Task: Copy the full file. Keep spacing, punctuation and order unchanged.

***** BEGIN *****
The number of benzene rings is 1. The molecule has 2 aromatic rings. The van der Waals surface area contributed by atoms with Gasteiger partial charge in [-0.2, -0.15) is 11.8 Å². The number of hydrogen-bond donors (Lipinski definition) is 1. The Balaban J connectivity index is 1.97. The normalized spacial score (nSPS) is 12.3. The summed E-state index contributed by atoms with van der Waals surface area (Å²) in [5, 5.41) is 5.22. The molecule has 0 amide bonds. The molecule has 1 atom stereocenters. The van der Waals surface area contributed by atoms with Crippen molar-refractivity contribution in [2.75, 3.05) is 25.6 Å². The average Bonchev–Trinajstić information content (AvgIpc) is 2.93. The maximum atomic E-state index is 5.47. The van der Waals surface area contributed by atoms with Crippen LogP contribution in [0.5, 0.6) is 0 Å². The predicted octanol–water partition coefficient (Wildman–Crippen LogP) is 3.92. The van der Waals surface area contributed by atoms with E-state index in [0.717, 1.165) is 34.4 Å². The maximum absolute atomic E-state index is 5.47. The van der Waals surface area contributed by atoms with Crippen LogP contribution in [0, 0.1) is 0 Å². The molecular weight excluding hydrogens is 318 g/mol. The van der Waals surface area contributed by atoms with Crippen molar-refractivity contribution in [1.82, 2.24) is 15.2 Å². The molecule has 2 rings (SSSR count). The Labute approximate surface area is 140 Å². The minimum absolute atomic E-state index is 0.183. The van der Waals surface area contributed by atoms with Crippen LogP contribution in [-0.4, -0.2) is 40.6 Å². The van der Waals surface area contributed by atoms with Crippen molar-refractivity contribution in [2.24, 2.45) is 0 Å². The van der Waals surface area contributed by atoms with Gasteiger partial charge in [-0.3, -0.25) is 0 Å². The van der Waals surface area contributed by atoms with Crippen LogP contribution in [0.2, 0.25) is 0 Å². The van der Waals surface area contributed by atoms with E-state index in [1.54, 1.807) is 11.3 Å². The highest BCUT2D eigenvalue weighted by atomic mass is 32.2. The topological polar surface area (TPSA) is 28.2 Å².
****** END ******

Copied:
The number of benzene rings is 1. The molecule has 2 aromatic rings. The van der Waals surface area contributed by atoms with Gasteiger partial charge in [-0.2, -0.15) is 11.8 Å². The number of hydrogen-bond donors (Lipinski definition) is 1. The Balaban J connectivity index is 1.97. The normalized spacial score (nSPS) is 12.3. The summed E-state index contributed by atoms with van der Waals surface area (Å²) in [5, 5.41) is 5.22. The molecule has 0 amide bonds. The molecule has 1 atom stereocenters. The van der Waals surface area contributed by atoms with Crippen molar-refractivity contribution in [2.75, 3.05) is 25.6 Å². The average Bonchev–Trinajstić information content (AvgIpc) is 2.93. The maximum atomic E-state index is 5.47. The van der Waals surface area contributed by atoms with Crippen LogP contribution in [0.5, 0.6) is 0 Å². The predicted octanol–water partition coefficient (Wildman–Crippen LogP) is 3.92. The van der Waals surface area contributed by atoms with E-state index in [0.717, 1.165) is 34.4 Å². The maximum absolute atomic E-state index is 5.47. The van der Waals surface area contributed by atoms with Crippen LogP contribution in [0, 0.1) is 0 Å². The molecular weight excluding hydrogens is 318 g/mol. The van der Waals surface area contributed by atoms with Crippen molar-refractivity contribution in [1.82, 2.24) is 15.2 Å². The molecule has 2 rings (SSSR count). The Labute approximate surface area is 140 Å². The minimum absolute atomic E-state index is 0.183. The van der Waals surface area contributed by atoms with Crippen LogP contribution in [-0.4, -0.2) is 40.6 Å². The van der Waals surface area contributed by atoms with Crippen molar-refractivity contribution in [2.24, 2.45) is 0 Å². The van der Waals surface area contributed by atoms with Gasteiger partial charge in [-0.3, -0.25) is 0 Å². The van der Waals surface area contributed by atoms with Crippen LogP contribution in [0.2, 0.25) is 0 Å². The van der Waals surface area contributed by atoms with E-state index in [1.54, 1.807) is 11.3 Å². The highest BCUT2D eigenvalue weighted by atomic mass is 32.2. The topological polar surface area (TPSA) is 28.2 Å².